Lasioglossum asteris (Mitchell, 1960)
Lasioglossum (Dialictus) asteris is a socially parasitic bee that invades nests of Lasioglossum (Dialictus) imitatum (Smith). Upon gaining entry to the host nest, a female L. asteris dominates the host queen and forces the host worker bees to rear its offspring. The host queen tends to cache pollen and nectar and lay its eggs over this stored food. Parasitic larvae kill the host larvae in order to gain access to the food. (Wcislo 1997)
Conservation and Management
The host species is abundant, but L. asteris is uncommonly collected.
The host species and the habitat are not known to be in danger. As in all bees, their sex determination mechanism results in increased production of sterile or inviable diploid males when populations are small (Zayed and Packer 2005). As social parasites, population sizes of L. asteris are necessarily smaller than and dependent upon the host species.
Lasioglossum asteris is a valuable species for the study of host-parasite relationships (Wcislo 1999) and evolutionary origins of social behavior (Danforth 1999). The behavior of L. asteris closely resembles the social parasitic behaviour of other bee species, polistine wasps, and ants, making investigations of L. asteris behavior helpful for understanding of the behaviour of many other species. Lasioglossum asteris, the social parasite, apparently evolved from within the host clade (Danforth et al. 2003).
The females are 3.5 – 4 mm in length and their body is mostly light brown with weak metallic reflections on the thorax. The head is broad with a pair of compound eyes, three simple eyes (ocelli), and two antennae protruding from the head. They have a short, thin pubescence, shiny broad cheeks, and a shiny smooth abdomen. The legs are brownish yellow (Gibbs 2010).
The males are approximately 4 mm in length. The head and dorsum of the thorax have a strong green reflection. It has a thin, obscure body which is entirely pale and appears to be much broader in comparison to its length. The two compound eyes slightly converge from below and there are two antennae protruding from the head that appear to be closer to the eyes (Biodiversity Institute of Ontario 2006).
Bees of the subgenus Dialictus (Halictidae: Lasioglossum) are among the most commonly collected bees in North America and they play a major role as pollinators and model organisms (Gibbs 2010). They are small bees (approximately 3.4-8.1 mm) and have dull metallic reflections on the head and mesosoma of most species (Gibbs 2010). They have a strongly arched basal or posterior portion of the basal vein, and weakened distal veins of the fore wing (Gibbs 2010). Characteristics of L. asteris exhibit characteristics such as lack of scopa, enlarged head, scythe-like mandibles, acute pronotal dorsolateral angle and flattened labrum without dorsal keel which are characteristics of social parasites (Gibbs 2010). Females are small in size (4.0-4.6 mm) and have mandibles without a subapical tooth or angle, gena much broader than eye, and imbricate metapostnotum (Gibbs 2010). Males of L. asteris are also fairly small in size and are recognizable by an acute pronotal dorsolateral angle (Gibbs 2010).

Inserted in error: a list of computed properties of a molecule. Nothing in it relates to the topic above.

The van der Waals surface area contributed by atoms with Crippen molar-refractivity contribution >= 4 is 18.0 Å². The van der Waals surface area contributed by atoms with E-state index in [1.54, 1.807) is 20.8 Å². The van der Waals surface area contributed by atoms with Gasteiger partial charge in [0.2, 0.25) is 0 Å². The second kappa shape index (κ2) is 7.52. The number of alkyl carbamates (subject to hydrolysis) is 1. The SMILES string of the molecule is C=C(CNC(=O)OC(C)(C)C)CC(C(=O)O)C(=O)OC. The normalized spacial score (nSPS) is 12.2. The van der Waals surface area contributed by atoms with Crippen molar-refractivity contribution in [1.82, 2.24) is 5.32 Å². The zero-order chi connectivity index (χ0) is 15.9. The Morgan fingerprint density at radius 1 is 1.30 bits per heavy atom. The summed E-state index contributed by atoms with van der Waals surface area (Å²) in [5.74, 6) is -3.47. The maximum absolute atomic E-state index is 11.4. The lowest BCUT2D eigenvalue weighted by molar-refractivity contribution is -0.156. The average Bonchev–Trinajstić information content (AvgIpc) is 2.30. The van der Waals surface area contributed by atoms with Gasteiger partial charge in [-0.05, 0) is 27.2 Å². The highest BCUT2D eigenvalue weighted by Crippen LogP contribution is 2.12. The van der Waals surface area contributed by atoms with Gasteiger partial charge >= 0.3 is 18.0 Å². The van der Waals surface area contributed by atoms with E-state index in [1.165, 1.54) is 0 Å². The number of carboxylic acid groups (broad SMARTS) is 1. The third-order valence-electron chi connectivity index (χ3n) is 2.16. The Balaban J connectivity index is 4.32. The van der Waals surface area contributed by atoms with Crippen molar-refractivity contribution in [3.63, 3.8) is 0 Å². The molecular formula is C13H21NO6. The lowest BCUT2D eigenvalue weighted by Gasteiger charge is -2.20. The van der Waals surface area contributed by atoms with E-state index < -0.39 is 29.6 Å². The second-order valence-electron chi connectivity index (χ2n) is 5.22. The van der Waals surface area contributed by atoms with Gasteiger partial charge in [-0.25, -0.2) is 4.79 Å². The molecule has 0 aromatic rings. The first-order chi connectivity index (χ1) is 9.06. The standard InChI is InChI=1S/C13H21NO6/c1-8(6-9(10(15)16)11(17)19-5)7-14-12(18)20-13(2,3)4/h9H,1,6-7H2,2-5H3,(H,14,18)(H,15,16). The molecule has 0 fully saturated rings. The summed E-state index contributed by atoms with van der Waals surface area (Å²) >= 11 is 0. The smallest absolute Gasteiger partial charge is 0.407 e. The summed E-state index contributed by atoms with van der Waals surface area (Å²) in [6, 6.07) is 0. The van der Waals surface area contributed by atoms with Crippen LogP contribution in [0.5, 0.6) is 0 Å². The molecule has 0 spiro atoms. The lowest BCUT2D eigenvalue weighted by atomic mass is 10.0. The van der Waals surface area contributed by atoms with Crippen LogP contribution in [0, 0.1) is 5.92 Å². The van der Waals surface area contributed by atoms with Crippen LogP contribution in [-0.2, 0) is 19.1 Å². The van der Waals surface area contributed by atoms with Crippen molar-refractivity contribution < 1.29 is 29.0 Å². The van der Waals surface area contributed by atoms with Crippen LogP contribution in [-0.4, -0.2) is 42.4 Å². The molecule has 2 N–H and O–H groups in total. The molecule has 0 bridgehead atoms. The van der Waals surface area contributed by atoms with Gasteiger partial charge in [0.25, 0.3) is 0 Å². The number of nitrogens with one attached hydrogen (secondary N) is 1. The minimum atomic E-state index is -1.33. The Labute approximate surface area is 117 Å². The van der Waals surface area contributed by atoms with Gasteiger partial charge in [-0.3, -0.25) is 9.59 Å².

FEMALE—Length 3.5-4.0 mm.; piceous, with bluish reflections on dorsum of thorax; pubescence very short and thin, entirely pale; head somewhat broader than long; clypeus flat, very broad and short; eyes sub parallel; antennae very slightly nearer each other than to eyes; mandibles elongate, sickle-shaped, entirely simple; cheeks very broad, with a rounded posterior angle opposite middle of eye; face below ocelli shining, punctures exceedingly minute and obscure, well separated, vertex more shining, with punctures more minute and obscure, cheeks polished, with minute and sparse punctures, lower surface shining, hypostomal carinae slightly divergent apically; lower half of face, including clypeus and supraclypeal area, shining, very minutely and rather sparsely punctate; scutum and scutellum polished, punctures very sparse and minute, barely evident even laterally, pleura somewhat less shining, with a few exceedingly minute and obscure punctures evident; entire propodeum smooth and shining, dorsal area without any evident striations; wings whitish hyaline, veins and stigma pale yellowish; tegulae yellowish; legs brownish basally, becoming yellow apically; abdominal terga smooth and shining, with only a few, widely scattered, minute punctures evident on the more apical terga.